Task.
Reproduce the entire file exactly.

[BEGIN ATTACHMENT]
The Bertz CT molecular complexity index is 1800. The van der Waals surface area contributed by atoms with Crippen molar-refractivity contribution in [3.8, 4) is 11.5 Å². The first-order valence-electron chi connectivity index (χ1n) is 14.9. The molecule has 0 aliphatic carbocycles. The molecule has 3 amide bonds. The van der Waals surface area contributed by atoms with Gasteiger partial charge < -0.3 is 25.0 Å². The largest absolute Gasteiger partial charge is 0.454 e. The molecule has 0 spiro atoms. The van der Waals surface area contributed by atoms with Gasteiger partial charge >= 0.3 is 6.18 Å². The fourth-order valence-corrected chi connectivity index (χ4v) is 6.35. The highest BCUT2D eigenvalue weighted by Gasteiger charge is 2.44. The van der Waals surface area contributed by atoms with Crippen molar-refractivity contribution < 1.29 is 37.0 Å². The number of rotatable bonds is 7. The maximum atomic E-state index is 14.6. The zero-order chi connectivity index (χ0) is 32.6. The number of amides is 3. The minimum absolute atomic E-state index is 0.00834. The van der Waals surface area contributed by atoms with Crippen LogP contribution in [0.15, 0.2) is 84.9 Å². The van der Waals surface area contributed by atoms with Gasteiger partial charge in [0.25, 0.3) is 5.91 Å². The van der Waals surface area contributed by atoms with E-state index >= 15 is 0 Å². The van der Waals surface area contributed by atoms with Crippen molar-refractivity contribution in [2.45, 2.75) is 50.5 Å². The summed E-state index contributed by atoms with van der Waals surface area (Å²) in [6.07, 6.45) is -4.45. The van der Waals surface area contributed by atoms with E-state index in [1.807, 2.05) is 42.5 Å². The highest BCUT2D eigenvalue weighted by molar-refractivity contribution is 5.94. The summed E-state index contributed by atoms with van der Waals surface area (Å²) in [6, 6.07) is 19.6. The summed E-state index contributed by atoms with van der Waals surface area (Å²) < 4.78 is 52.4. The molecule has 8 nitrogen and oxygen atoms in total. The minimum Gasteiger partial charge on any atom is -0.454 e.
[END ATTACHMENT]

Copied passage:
The Bertz CT molecular complexity index is 1800. The van der Waals surface area contributed by atoms with Crippen molar-refractivity contribution in [3.8, 4) is 11.5 Å². The first-order valence-electron chi connectivity index (χ1n) is 14.9. The molecule has 0 aliphatic carbocycles. The molecule has 3 amide bonds. The van der Waals surface area contributed by atoms with Gasteiger partial charge < -0.3 is 25.0 Å². The largest absolute Gasteiger partial charge is 0.454 e. The molecule has 0 spiro atoms. The van der Waals surface area contributed by atoms with Gasteiger partial charge >= 0.3 is 6.18 Å². The fourth-order valence-corrected chi connectivity index (χ4v) is 6.35. The highest BCUT2D eigenvalue weighted by Gasteiger charge is 2.44. The van der Waals surface area contributed by atoms with Crippen molar-refractivity contribution < 1.29 is 37.0 Å². The number of rotatable bonds is 7. The maximum atomic E-state index is 14.6. The zero-order chi connectivity index (χ0) is 32.6. The number of amides is 3. The minimum absolute atomic E-state index is 0.00834. The van der Waals surface area contributed by atoms with Crippen LogP contribution in [0.15, 0.2) is 84.9 Å². The van der Waals surface area contributed by atoms with Gasteiger partial charge in [0.25, 0.3) is 5.91 Å². The van der Waals surface area contributed by atoms with E-state index >= 15 is 0 Å². The van der Waals surface area contributed by atoms with Crippen molar-refractivity contribution in [2.45, 2.75) is 50.5 Å². The summed E-state index contributed by atoms with van der Waals surface area (Å²) in [6.07, 6.45) is -4.45. The van der Waals surface area contributed by atoms with E-state index in [1.807, 2.05) is 42.5 Å². The highest BCUT2D eigenvalue weighted by molar-refractivity contribution is 5.94. The summed E-state index contributed by atoms with van der Waals surface area (Å²) in [6, 6.07) is 19.6. The summed E-state index contributed by atoms with van der Waals surface area (Å²) < 4.78 is 52.4. The molecule has 8 nitrogen and oxygen atoms in total. The minimum Gasteiger partial charge on any atom is -0.454 e.